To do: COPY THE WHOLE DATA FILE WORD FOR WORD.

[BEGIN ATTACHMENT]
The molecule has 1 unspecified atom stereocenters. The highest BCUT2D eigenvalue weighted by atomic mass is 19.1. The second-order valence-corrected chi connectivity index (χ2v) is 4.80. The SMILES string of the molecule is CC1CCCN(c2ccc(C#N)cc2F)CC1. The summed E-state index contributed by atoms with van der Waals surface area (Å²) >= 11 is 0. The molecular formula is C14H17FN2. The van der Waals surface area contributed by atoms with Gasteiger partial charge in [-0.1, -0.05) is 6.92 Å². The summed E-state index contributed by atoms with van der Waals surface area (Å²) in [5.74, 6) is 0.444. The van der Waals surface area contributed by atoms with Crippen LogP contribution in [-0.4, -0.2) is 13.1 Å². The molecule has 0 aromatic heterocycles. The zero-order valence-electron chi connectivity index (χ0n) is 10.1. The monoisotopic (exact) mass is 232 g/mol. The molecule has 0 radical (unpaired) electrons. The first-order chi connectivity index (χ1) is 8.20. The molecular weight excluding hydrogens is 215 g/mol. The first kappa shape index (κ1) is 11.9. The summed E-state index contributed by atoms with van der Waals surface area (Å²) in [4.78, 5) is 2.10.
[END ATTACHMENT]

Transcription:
The molecule has 1 unspecified atom stereocenters. The highest BCUT2D eigenvalue weighted by atomic mass is 19.1. The second-order valence-corrected chi connectivity index (χ2v) is 4.80. The SMILES string of the molecule is CC1CCCN(c2ccc(C#N)cc2F)CC1. The summed E-state index contributed by atoms with van der Waals surface area (Å²) >= 11 is 0. The molecular formula is C14H17FN2. The van der Waals surface area contributed by atoms with Gasteiger partial charge in [-0.1, -0.05) is 6.92 Å². The summed E-state index contributed by atoms with van der Waals surface area (Å²) in [5.74, 6) is 0.444. The van der Waals surface area contributed by atoms with Crippen LogP contribution in [-0.4, -0.2) is 13.1 Å². The molecule has 0 aromatic heterocycles. The zero-order valence-electron chi connectivity index (χ0n) is 10.1. The monoisotopic (exact) mass is 232 g/mol. The molecule has 0 radical (unpaired) electrons. The first-order chi connectivity index (χ1) is 8.20. The molecular weight excluding hydrogens is 215 g/mol. The first kappa shape index (κ1) is 11.9. The summed E-state index contributed by atoms with van der Waals surface area (Å²) in [4.78, 5) is 2.10.